> >> >>> his new way of looking at things." --- Zapp Brannigan (Beast With a 
> >> >>> Billion Backs)
> >> >>>
> >> >>>
> >> >>>
> >> >>>
> >> >>>
> >> >>> ----------------------------------------
> >> >>>> Date: Wed, 15 Jun 2011 09:28:24 +0200
> >> >>>> From: j.falconnet@gmail.com
> >> >>>> To: qi_leong@hotmail.com
> >> >>>> CC: bh480@scn.org; dinosaur@usc.edu
> >> >>>> Subject: Re: Mosasaur bone structure and growth rates
> >> >>>>
> >> >>>> ... but you obviously didn't read the paper. If you had had done so, 
> >> >>>> you
> >> >>>> would have see that the authors reanalyzed the rib sections available 
> >> >>>> in
> >> >>>> Sheldon's PhD (1995) and partly published later (Sheldon, 1997;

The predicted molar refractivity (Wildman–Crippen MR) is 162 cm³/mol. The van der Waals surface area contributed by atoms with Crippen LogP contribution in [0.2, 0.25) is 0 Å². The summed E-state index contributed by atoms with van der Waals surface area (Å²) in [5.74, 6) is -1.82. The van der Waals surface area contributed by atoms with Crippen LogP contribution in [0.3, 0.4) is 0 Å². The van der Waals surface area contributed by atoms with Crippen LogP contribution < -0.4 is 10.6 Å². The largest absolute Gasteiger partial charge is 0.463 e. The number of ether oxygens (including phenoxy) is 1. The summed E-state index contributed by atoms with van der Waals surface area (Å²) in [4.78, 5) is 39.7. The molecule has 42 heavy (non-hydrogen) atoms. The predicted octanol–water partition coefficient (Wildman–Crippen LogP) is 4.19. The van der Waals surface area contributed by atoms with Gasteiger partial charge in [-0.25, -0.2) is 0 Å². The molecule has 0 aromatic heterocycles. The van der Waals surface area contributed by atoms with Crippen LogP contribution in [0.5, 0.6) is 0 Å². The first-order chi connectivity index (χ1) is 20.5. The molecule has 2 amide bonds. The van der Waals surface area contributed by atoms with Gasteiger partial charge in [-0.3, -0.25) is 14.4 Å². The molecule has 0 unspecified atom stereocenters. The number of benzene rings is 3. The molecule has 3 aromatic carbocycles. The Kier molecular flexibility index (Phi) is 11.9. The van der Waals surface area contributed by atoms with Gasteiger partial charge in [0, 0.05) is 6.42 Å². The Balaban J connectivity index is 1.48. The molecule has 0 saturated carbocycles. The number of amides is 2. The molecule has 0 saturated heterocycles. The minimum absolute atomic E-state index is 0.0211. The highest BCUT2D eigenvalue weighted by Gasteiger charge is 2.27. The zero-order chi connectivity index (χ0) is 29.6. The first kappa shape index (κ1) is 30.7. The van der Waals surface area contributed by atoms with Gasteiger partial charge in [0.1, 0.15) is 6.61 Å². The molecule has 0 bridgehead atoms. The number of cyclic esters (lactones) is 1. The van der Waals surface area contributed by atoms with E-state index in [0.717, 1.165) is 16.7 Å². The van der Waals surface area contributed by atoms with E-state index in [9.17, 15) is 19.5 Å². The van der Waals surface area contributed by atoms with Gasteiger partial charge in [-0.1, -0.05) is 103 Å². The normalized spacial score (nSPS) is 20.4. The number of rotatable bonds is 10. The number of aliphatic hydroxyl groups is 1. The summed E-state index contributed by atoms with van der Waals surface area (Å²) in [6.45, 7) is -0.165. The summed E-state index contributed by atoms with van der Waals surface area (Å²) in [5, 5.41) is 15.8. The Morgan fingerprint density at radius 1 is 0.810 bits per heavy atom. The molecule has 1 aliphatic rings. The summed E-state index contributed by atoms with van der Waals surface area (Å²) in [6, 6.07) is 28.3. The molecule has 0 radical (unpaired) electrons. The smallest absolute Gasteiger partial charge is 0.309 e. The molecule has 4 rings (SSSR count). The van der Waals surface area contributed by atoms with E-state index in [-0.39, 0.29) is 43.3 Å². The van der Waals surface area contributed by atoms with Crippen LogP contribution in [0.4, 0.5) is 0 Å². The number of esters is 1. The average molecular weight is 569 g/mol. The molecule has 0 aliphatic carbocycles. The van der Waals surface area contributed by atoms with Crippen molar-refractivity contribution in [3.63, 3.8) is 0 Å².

> >> >>>> Sheldon
> >> >>>> & Bell, 1998). Hence the citation of Sheldon's original work (provided
> >> >>>> by the author, btw). Also, even if the abstract is quite ambiguous
> >> >>>> ("available in Sheldon's PhD thesis" referring to the reanalysis or 
> >> >>>> rib
> >> >>>> sections ?), the actual paper is not.
> >> >>>>
> >> >>>> I don't see any problem in reusing data available in a PhD 
> >> >>>> dissertation.
> >> >>>> There is no nomenclatural, taxonomical, or moral issue here. Should we
> >> >>>> refrain from using measurements from dissertations because they are 
> >> >>>> not
> >> >>>> published ? Reference to unpublished reports regarding quarries,
> >> >>>> borehole, or geological exploration in general is very common in local
> >> >>>> geology, for instance (e.g., BRGM for France, GSA for US, ...).
> >> >>>>
> >> >>>> Cordially,
> >> >>>> Jocelyn
> >> >>>>
> >> >>>> Le 14/06/2011 20:40, Jaime Headden a écrit :
> >> >>>>> I call foul. The paper is citing a thesis for a source, and not just 
> >> >>>>> that but it's in the ABSTRACT, too.
> >> >>>>>
> >> >>>>> Cheers,
> >> >>>>>
> >> >>>>> Jaime A. Headden